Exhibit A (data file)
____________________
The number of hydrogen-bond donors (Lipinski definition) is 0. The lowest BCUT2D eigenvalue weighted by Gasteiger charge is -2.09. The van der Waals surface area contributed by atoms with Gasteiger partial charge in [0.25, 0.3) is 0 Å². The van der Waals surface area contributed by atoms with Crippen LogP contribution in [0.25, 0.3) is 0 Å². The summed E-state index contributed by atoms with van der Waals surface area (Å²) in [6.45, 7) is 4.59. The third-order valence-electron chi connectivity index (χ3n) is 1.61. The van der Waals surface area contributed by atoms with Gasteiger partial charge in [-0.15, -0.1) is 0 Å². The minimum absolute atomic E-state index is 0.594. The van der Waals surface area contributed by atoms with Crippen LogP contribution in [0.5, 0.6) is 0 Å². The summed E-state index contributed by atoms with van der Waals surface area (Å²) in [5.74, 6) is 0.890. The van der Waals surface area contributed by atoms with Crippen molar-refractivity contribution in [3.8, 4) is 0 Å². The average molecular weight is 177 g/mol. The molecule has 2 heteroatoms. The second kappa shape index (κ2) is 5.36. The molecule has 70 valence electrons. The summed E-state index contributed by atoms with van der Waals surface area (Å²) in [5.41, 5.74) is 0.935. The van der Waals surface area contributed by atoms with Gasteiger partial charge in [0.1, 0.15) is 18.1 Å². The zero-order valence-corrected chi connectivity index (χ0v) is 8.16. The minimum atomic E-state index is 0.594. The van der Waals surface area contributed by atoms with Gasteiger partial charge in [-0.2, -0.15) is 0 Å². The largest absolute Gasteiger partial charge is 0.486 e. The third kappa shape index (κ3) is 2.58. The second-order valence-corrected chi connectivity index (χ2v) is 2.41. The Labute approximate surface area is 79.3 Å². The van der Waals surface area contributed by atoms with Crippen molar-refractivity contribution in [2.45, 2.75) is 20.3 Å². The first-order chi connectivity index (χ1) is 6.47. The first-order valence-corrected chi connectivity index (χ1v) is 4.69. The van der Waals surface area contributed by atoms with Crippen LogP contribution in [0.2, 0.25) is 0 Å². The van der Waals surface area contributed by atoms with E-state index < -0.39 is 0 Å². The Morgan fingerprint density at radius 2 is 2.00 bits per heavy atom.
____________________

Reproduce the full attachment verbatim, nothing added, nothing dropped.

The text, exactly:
The number of hydrogen-bond donors (Lipinski definition) is 0. The lowest BCUT2D eigenvalue weighted by Gasteiger charge is -2.09. The van der Waals surface area contributed by atoms with Gasteiger partial charge in [0.25, 0.3) is 0 Å². The van der Waals surface area contributed by atoms with Crippen LogP contribution in [0.25, 0.3) is 0 Å². The summed E-state index contributed by atoms with van der Waals surface area (Å²) in [6.45, 7) is 4.59. The third-order valence-electron chi connectivity index (χ3n) is 1.61. The van der Waals surface area contributed by atoms with Gasteiger partial charge in [-0.15, -0.1) is 0 Å². The minimum absolute atomic E-state index is 0.594. The van der Waals surface area contributed by atoms with Crippen LogP contribution in [0.5, 0.6) is 0 Å². The summed E-state index contributed by atoms with van der Waals surface area (Å²) in [5.74, 6) is 0.890. The van der Waals surface area contributed by atoms with Crippen molar-refractivity contribution in [3.8, 4) is 0 Å². The average molecular weight is 177 g/mol. The molecule has 2 heteroatoms. The second kappa shape index (κ2) is 5.36. The molecule has 70 valence electrons. The summed E-state index contributed by atoms with van der Waals surface area (Å²) in [5.41, 5.74) is 0.935. The van der Waals surface area contributed by atoms with Gasteiger partial charge in [0.1, 0.15) is 18.1 Å². The zero-order valence-corrected chi connectivity index (χ0v) is 8.16. The minimum atomic E-state index is 0.594. The van der Waals surface area contributed by atoms with Gasteiger partial charge in [-0.2, -0.15) is 0 Å². The largest absolute Gasteiger partial charge is 0.486 e. The third kappa shape index (κ3) is 2.58. The second-order valence-corrected chi connectivity index (χ2v) is 2.41. The Labute approximate surface area is 79.3 Å². The van der Waals surface area contributed by atoms with Crippen molar-refractivity contribution in [2.45, 2.75) is 20.3 Å². The first-order chi connectivity index (χ1) is 6.47. The first-order valence-corrected chi connectivity index (χ1v) is 4.69. The van der Waals surface area contributed by atoms with Crippen LogP contribution in [0.2, 0.25) is 0 Å². The van der Waals surface area contributed by atoms with E-state index < -0.39 is 0 Å². The Morgan fingerprint density at radius 2 is 2.00 bits per heavy atom.